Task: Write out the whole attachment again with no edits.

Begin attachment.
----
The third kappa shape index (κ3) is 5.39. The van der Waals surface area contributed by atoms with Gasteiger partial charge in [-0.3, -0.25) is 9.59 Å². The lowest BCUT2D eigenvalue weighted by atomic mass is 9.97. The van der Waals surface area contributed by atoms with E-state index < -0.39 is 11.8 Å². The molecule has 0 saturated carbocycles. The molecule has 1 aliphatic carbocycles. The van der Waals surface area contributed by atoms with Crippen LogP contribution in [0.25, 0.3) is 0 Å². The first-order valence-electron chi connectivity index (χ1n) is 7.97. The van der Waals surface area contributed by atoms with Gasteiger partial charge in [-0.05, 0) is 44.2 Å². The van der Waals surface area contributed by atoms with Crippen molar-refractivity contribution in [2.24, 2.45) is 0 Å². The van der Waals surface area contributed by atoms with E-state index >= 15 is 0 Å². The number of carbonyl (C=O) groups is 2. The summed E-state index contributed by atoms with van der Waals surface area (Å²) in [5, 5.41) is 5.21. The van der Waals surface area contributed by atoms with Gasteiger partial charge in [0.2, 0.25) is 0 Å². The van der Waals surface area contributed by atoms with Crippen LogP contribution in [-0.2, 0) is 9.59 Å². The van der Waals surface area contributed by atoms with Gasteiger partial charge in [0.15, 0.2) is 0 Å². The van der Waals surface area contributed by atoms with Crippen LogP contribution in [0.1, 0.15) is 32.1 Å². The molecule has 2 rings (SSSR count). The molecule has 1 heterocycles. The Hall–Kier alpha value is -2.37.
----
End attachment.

The third kappa shape index (κ3) is 5.39. The van der Waals surface area contributed by atoms with Gasteiger partial charge in [-0.3, -0.25) is 9.59 Å². The lowest BCUT2D eigenvalue weighted by atomic mass is 9.97. The van der Waals surface area contributed by atoms with E-state index < -0.39 is 11.8 Å². The molecule has 0 saturated carbocycles. The molecule has 1 aliphatic carbocycles. The van der Waals surface area contributed by atoms with Crippen LogP contribution in [0.25, 0.3) is 0 Å². The first-order valence-electron chi connectivity index (χ1n) is 7.97. The van der Waals surface area contributed by atoms with Gasteiger partial charge in [-0.05, 0) is 44.2 Å². The van der Waals surface area contributed by atoms with Crippen molar-refractivity contribution in [2.24, 2.45) is 0 Å². The van der Waals surface area contributed by atoms with E-state index >= 15 is 0 Å². The number of carbonyl (C=O) groups is 2. The summed E-state index contributed by atoms with van der Waals surface area (Å²) in [5, 5.41) is 5.21. The van der Waals surface area contributed by atoms with Gasteiger partial charge in [0.2, 0.25) is 0 Å². The van der Waals surface area contributed by atoms with Crippen LogP contribution in [-0.2, 0) is 9.59 Å². The van der Waals surface area contributed by atoms with Gasteiger partial charge in [0.15, 0.2) is 0 Å². The van der Waals surface area contributed by atoms with Crippen LogP contribution in [0.1, 0.15) is 32.1 Å². The molecule has 2 rings (SSSR count). The molecule has 1 heterocycles. The Hall–Kier alpha value is -2.37.